FIG. 2 shows bedspread 10 in the process of being removed from mattress 30. Zipper 26 is opened to provide access to liner 12 and liner 12 is removed. This is easily accomplished by one person in a short time. Used shell 14 can then be set aside for cleaning, a clean shell 14 is provided, and liner 12 is placed inside clean shell 14 to produce a clean bedspread 10. Clean bedspread 10 will usually be provided at the time bed 30 is being made up with a fresh set of sheets 32 over mattress pad 34, although clean bedspread 10 may be provided when convenient or necessary or stored until use.
A hotel housekeeper can similarly change many bedspreads 10 while making up numbers of rooms and conveniently carry a number of used shells 14 on the housekeeping cart, in a laundry bag, or using other such means because the overall bulk and weight of shells 14 is much less than that of the original bedspreads 10.
Since liner 12 includes outer nonabsorbent or water repellant layers 18 it substantially resists absorption of bodily fluids, spilled fluids, and other substances that can be preferably absorbed by one or both of layers 20 and 22. Liner 12 should therefore necessitate less cleaning or replacement than shell 14 and also suffer less wear and tear. Liner 12 can also be fabricated from better wearing materials than shell 14 and have a longer natural life expectancy. Layers 18 preferably comprise a wear resistant textile fabric as discussed above with improved wearability and therefore a longer life expectancy than a cotton or polycotton material, although the latter may be appropriate materials for layers 20 and 22.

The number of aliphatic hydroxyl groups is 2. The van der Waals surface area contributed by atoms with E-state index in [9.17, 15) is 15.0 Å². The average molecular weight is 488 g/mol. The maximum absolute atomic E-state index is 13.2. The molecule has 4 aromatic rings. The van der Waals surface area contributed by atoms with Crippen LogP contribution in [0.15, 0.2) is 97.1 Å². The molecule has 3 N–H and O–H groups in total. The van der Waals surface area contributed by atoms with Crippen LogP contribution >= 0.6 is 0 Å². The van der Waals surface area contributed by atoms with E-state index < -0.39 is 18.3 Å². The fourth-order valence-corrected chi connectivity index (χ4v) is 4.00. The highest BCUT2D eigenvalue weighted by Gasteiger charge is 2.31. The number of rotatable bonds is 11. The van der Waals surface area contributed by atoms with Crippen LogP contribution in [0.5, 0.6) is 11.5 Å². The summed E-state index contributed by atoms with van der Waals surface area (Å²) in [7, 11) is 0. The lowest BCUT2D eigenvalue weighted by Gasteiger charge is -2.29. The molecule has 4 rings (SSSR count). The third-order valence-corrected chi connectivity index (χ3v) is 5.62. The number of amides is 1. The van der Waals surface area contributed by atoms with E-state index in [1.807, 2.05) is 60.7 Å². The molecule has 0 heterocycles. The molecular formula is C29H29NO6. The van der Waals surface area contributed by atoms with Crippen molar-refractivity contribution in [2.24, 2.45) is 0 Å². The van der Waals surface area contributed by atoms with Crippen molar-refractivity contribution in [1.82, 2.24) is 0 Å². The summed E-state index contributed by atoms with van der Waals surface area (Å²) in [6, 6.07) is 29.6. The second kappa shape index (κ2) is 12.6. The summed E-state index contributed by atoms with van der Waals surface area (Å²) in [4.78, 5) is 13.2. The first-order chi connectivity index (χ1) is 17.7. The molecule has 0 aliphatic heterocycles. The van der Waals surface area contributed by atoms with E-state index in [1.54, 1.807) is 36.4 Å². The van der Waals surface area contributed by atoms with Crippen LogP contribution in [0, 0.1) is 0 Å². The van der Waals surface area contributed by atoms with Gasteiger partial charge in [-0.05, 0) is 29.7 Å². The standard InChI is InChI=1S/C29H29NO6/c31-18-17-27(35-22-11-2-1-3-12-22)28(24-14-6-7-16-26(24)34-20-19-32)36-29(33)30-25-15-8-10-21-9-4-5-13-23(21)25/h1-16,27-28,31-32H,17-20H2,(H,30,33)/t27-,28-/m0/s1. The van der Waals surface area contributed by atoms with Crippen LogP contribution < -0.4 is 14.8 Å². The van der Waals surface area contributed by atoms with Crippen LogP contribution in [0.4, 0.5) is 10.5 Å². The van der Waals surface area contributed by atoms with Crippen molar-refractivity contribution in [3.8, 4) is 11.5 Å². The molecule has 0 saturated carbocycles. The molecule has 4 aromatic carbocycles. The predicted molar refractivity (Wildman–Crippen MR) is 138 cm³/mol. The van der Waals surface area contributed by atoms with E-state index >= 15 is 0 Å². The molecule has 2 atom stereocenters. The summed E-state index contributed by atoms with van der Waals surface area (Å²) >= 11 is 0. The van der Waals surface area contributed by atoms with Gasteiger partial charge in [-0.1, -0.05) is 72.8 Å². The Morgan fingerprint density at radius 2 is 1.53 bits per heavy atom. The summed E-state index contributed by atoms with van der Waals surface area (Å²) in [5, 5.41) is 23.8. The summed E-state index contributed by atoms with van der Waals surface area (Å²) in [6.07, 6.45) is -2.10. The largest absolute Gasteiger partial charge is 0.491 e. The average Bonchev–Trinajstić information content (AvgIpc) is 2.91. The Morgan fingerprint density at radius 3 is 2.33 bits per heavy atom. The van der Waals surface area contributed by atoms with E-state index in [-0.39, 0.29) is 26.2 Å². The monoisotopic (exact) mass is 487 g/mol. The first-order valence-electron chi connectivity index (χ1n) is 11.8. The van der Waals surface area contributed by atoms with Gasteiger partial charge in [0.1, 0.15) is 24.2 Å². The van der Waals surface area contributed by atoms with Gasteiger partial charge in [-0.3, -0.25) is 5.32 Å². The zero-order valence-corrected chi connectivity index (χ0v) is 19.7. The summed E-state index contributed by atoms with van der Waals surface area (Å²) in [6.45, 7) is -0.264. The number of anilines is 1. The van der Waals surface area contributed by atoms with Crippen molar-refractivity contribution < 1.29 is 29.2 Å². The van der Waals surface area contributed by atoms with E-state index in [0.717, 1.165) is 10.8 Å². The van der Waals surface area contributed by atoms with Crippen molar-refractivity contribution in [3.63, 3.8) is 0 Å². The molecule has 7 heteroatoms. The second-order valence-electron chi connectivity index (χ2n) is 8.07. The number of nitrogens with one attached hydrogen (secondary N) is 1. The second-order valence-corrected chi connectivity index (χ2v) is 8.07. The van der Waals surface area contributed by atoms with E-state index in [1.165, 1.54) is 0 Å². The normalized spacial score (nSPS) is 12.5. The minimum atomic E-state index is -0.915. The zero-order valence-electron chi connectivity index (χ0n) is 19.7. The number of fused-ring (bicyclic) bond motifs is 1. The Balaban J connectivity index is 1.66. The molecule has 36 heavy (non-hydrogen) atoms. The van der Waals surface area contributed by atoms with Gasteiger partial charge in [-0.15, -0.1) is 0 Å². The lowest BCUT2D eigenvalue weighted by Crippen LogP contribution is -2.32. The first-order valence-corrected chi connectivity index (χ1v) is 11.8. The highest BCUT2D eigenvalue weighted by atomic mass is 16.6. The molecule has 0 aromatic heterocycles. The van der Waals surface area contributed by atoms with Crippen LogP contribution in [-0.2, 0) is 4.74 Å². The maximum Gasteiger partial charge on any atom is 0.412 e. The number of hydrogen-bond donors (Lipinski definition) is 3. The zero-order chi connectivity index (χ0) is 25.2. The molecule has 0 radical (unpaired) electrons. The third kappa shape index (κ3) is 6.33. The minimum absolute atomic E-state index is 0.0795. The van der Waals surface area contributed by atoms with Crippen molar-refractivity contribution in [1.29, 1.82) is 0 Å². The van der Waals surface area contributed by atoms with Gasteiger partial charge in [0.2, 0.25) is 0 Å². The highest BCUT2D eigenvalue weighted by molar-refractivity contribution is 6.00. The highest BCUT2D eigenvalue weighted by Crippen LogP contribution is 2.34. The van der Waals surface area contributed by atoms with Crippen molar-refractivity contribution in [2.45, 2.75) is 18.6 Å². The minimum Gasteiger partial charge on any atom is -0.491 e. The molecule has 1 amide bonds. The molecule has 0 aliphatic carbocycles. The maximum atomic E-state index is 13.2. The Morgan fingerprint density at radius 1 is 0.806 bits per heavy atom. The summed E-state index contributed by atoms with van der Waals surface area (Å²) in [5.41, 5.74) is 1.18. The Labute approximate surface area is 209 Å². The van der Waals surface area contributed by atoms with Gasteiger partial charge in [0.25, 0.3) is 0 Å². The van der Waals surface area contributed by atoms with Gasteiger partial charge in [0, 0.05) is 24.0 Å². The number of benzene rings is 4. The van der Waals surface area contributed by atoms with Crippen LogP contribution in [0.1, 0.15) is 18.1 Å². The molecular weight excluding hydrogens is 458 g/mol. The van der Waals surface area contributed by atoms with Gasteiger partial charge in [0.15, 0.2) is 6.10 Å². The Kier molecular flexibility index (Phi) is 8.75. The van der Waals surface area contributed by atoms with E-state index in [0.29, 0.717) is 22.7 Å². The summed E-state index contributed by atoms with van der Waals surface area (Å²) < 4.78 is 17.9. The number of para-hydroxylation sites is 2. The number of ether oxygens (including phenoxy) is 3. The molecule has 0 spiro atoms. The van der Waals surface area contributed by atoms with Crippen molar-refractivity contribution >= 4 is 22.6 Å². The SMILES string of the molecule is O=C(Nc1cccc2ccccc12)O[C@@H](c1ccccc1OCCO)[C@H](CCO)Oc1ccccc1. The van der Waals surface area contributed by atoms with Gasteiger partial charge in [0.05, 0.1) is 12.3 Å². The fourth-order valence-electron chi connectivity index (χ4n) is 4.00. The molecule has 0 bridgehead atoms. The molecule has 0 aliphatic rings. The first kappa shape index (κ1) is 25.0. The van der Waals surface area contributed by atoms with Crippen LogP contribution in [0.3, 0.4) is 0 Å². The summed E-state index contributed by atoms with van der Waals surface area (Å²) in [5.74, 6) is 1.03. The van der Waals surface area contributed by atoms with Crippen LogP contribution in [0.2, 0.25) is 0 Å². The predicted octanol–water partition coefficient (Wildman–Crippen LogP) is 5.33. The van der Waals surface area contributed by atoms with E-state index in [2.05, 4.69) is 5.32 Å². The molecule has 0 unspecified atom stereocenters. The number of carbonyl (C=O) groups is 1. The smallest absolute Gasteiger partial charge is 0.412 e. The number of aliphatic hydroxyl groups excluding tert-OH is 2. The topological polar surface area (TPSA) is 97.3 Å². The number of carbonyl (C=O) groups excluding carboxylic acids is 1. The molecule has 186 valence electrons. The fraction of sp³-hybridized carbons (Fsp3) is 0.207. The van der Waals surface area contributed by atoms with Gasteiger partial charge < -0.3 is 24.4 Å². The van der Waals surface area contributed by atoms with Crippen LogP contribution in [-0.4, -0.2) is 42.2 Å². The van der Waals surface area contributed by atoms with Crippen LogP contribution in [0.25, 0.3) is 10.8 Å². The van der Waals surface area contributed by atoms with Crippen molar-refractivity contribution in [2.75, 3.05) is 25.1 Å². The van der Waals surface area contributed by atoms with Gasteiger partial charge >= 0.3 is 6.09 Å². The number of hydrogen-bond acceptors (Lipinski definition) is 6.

Liner 12 is thicker than shell 14 and provides the insulating feature desirable in bedspread 10. Although liner 12 can be laundered if desired, this should not be frequently necessary since it will not come into direct contact with a user and since shell 14 should absorb much of any contaminants and other substances.